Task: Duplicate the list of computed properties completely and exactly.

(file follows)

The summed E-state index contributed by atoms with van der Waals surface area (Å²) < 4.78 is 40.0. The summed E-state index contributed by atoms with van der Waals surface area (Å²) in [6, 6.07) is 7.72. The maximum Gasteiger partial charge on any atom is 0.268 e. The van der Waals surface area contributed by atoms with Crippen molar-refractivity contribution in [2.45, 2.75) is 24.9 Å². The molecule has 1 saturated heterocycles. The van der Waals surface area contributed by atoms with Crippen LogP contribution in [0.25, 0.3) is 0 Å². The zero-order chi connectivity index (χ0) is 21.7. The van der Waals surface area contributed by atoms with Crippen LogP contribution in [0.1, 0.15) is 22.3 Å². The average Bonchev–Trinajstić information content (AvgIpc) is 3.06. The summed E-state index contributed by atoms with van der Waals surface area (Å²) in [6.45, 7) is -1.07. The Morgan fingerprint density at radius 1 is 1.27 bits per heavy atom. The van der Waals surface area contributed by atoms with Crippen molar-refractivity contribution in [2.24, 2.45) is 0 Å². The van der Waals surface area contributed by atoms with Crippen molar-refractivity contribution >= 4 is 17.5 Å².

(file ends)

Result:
The summed E-state index contributed by atoms with van der Waals surface area (Å²) < 4.78 is 40.0. The summed E-state index contributed by atoms with van der Waals surface area (Å²) in [6, 6.07) is 7.72. The maximum Gasteiger partial charge on any atom is 0.268 e. The van der Waals surface area contributed by atoms with Crippen molar-refractivity contribution in [2.45, 2.75) is 24.9 Å². The molecule has 1 saturated heterocycles. The van der Waals surface area contributed by atoms with Crippen LogP contribution in [0.25, 0.3) is 0 Å². The zero-order chi connectivity index (χ0) is 21.7. The van der Waals surface area contributed by atoms with Crippen LogP contribution in [0.1, 0.15) is 22.3 Å². The average Bonchev–Trinajstić information content (AvgIpc) is 3.06. The summed E-state index contributed by atoms with van der Waals surface area (Å²) in [6.45, 7) is -1.07. The Morgan fingerprint density at radius 1 is 1.27 bits per heavy atom. The van der Waals surface area contributed by atoms with Crippen molar-refractivity contribution in [2.24, 2.45) is 0 Å². The van der Waals surface area contributed by atoms with Crippen molar-refractivity contribution >= 4 is 17.5 Å².